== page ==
- Templates or page sketches – These are great for creating layouts in that they are like blueprints……they give you an idea where photos should go on a page as well as embellishments, journaling, titles, etc. The difference between the two of them is that templates generally come in layered files (mostly .psd, though they can be flat .png files), while sketches are just an example of how a layout could be created. You have to pick papers and elements and create a page based on the sketch. Sometimes designers will include actual layouts so you can see how they can be utilized. The great thing about these is that you are only limited by your imagination. The downside to the template is that not everyone knows how to use layered templates, but there are good tutorials to remedy that.
- Layered Templates 101-Paislee Press (Photoshop)
- Working with Layered Templates – Ali Edwards (Photoshop) Link to template example doesn’t work but the instructions are pretty good!
- How to Use a Template – Sahlin Studio (Photoshop) Link to template example doesn’t work but the instructions are pretty good!
- Scraplifting – if you are experiencing a creative slump, one of the best ways to get over it is to study what others have done and copy their design and put your own spin on it. There is nothing wrong with this practice unless you plan to post publicly. Please credit the designer if you plan to do this!!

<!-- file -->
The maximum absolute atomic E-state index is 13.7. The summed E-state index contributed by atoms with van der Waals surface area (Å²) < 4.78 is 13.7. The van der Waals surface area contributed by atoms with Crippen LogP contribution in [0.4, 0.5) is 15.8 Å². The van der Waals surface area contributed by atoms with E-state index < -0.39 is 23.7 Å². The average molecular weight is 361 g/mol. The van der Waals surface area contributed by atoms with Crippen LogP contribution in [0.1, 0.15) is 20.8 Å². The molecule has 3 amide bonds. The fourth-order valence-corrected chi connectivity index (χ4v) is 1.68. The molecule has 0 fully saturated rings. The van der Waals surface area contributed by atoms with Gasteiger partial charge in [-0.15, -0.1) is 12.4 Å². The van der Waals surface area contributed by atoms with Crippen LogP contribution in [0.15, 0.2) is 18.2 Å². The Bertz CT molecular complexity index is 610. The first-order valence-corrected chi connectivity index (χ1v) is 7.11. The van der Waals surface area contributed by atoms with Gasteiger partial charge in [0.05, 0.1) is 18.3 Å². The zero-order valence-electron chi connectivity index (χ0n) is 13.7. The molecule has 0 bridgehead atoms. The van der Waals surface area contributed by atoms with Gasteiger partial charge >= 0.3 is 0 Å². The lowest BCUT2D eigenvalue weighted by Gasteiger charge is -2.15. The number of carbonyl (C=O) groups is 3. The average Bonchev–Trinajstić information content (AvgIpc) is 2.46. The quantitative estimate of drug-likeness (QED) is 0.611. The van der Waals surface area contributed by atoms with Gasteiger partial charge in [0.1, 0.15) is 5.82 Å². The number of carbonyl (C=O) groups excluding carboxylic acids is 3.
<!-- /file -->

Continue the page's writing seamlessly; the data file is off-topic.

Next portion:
- Pinterest – lots of ideas to spark your imagination and get your creative juices going
- Classes – sometimes taking a class with others is just the place to get inspiration as well as learn new techniques
Lots has happened in the digital scrapbooking world since I took my break from scrapping and designing in 2010. Software has gone through several version upgrades resulting in outdated tutorials and several of my favorite stores, designers and blogs disappearing. However, new ones are popping up to replace those as fresh talent and different trends emerge. Pinterest and YouTube have become goto places for ideas, resources and information.
Through it all, my style and tastes remain simple and more traditional as I concentrate on the story-telling aspect of scrapbooking, though I can still appreciate the artform this wonderful hobby has transformed into. There are no rules to creativity (except stealing someone else’s work and claiming it as your own without giving credit), possibilities are endless and in the end, you are leaving a piece of yourself behind that tells a story which will be appreciated for generations to come.
Scrapbooks Gone Digital: GIMP text and video tutorials
GingerScraps – Program/Software Tutorials and Questions Forum
Digital Scrapper tutorials: Photoshop Elements (Formerly Scrapper’s Guide)
Get It Scrapped -subscription based
Photoshop Tips and Tricks – Kate Hadfield
Cool How To’s
Making it Real with Shadows-6 Ways to Add Shadows to Clusters – Jennifer White
Gimp: How to add and clip papers in a template – Tracee Reed Design
Learn how to face swap! – Janelle Van Leuven
Printing Digital Layouts